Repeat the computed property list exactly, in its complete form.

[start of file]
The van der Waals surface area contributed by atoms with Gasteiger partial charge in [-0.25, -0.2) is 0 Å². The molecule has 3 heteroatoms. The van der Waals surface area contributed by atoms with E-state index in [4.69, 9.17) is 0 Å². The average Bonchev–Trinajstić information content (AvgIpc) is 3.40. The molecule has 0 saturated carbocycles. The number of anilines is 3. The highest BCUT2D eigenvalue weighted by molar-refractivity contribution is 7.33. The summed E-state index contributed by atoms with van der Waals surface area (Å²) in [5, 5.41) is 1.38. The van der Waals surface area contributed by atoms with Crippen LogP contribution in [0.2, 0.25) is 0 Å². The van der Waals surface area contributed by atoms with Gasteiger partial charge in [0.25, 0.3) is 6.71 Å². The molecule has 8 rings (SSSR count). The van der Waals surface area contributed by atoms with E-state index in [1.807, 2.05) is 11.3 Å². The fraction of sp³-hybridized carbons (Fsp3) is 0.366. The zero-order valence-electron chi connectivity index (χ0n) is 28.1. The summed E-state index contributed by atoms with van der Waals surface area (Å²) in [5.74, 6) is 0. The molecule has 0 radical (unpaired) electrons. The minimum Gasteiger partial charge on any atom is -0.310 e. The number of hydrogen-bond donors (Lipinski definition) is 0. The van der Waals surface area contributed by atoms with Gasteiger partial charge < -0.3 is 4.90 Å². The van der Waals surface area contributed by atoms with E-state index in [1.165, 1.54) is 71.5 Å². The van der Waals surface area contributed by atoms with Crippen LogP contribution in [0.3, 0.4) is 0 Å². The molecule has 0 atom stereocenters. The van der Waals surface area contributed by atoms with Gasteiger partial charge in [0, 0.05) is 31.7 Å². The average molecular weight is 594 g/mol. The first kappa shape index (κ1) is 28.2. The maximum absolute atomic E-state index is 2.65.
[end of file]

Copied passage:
The van der Waals surface area contributed by atoms with Gasteiger partial charge in [-0.25, -0.2) is 0 Å². The molecule has 3 heteroatoms. The van der Waals surface area contributed by atoms with E-state index in [4.69, 9.17) is 0 Å². The average Bonchev–Trinajstić information content (AvgIpc) is 3.40. The molecule has 0 saturated carbocycles. The number of anilines is 3. The highest BCUT2D eigenvalue weighted by molar-refractivity contribution is 7.33. The summed E-state index contributed by atoms with van der Waals surface area (Å²) in [5, 5.41) is 1.38. The van der Waals surface area contributed by atoms with Crippen LogP contribution in [0.2, 0.25) is 0 Å². The van der Waals surface area contributed by atoms with Gasteiger partial charge in [0.25, 0.3) is 6.71 Å². The molecule has 8 rings (SSSR count). The van der Waals surface area contributed by atoms with E-state index in [1.807, 2.05) is 11.3 Å². The fraction of sp³-hybridized carbons (Fsp3) is 0.366. The zero-order valence-electron chi connectivity index (χ0n) is 28.1. The summed E-state index contributed by atoms with van der Waals surface area (Å²) in [5.74, 6) is 0. The molecule has 0 radical (unpaired) electrons. The minimum Gasteiger partial charge on any atom is -0.310 e. The number of hydrogen-bond donors (Lipinski definition) is 0. The van der Waals surface area contributed by atoms with Gasteiger partial charge < -0.3 is 4.90 Å². The van der Waals surface area contributed by atoms with E-state index in [1.165, 1.54) is 71.5 Å². The van der Waals surface area contributed by atoms with Crippen LogP contribution in [0.3, 0.4) is 0 Å². The molecule has 0 atom stereocenters. The van der Waals surface area contributed by atoms with Gasteiger partial charge in [0, 0.05) is 31.7 Å². The average molecular weight is 594 g/mol. The first kappa shape index (κ1) is 28.2. The maximum absolute atomic E-state index is 2.65.